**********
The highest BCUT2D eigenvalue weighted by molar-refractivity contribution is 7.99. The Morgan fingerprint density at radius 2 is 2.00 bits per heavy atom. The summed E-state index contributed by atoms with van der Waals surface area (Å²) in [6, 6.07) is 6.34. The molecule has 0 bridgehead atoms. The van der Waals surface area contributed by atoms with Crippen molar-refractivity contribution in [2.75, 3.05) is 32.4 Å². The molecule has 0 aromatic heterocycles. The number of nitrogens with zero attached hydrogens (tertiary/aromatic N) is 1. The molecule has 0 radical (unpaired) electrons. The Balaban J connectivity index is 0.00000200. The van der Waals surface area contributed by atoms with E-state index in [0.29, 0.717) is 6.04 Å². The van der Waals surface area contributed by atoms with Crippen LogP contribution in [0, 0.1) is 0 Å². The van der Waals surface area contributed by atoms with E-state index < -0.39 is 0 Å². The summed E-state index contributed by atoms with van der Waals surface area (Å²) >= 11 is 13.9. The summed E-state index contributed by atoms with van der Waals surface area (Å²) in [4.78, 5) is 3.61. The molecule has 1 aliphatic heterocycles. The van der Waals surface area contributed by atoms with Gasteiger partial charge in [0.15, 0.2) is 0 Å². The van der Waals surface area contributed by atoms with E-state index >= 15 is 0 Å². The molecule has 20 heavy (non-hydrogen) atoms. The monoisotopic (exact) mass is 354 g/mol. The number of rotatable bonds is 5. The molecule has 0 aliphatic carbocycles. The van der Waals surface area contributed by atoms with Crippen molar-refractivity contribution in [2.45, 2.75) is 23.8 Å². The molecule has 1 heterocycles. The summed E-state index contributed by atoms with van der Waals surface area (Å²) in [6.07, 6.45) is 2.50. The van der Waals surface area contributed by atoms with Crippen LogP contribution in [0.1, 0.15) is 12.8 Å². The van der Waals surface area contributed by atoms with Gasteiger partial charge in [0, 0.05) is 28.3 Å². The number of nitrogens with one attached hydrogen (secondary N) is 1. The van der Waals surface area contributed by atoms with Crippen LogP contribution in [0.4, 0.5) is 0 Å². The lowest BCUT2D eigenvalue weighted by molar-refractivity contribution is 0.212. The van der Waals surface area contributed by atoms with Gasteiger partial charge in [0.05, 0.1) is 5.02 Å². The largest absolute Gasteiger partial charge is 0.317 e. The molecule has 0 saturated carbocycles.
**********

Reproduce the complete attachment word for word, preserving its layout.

The highest BCUT2D eigenvalue weighted by molar-refractivity contribution is 7.99. The Morgan fingerprint density at radius 2 is 2.00 bits per heavy atom. The summed E-state index contributed by atoms with van der Waals surface area (Å²) in [6, 6.07) is 6.34. The molecule has 0 bridgehead atoms. The van der Waals surface area contributed by atoms with Crippen molar-refractivity contribution in [2.75, 3.05) is 32.4 Å². The molecule has 0 aromatic heterocycles. The number of nitrogens with zero attached hydrogens (tertiary/aromatic N) is 1. The molecule has 0 radical (unpaired) electrons. The Balaban J connectivity index is 0.00000200. The van der Waals surface area contributed by atoms with E-state index in [0.29, 0.717) is 6.04 Å². The van der Waals surface area contributed by atoms with Crippen LogP contribution in [0, 0.1) is 0 Å². The van der Waals surface area contributed by atoms with E-state index < -0.39 is 0 Å². The summed E-state index contributed by atoms with van der Waals surface area (Å²) >= 11 is 13.9. The summed E-state index contributed by atoms with van der Waals surface area (Å²) in [4.78, 5) is 3.61. The molecule has 1 aliphatic heterocycles. The van der Waals surface area contributed by atoms with Gasteiger partial charge in [0.15, 0.2) is 0 Å². The van der Waals surface area contributed by atoms with E-state index >= 15 is 0 Å². The molecule has 20 heavy (non-hydrogen) atoms. The monoisotopic (exact) mass is 354 g/mol. The number of rotatable bonds is 5. The molecule has 0 aliphatic carbocycles. The van der Waals surface area contributed by atoms with Crippen molar-refractivity contribution in [2.45, 2.75) is 23.8 Å². The molecule has 1 heterocycles. The summed E-state index contributed by atoms with van der Waals surface area (Å²) in [6.07, 6.45) is 2.50. The van der Waals surface area contributed by atoms with Crippen LogP contribution in [0.1, 0.15) is 12.8 Å². The van der Waals surface area contributed by atoms with Gasteiger partial charge in [0, 0.05) is 28.3 Å². The number of nitrogens with one attached hydrogen (secondary N) is 1. The van der Waals surface area contributed by atoms with Crippen LogP contribution in [0.4, 0.5) is 0 Å². The lowest BCUT2D eigenvalue weighted by molar-refractivity contribution is 0.212. The van der Waals surface area contributed by atoms with Gasteiger partial charge in [0.05, 0.1) is 5.02 Å². The largest absolute Gasteiger partial charge is 0.317 e. The molecule has 0 saturated carbocycles.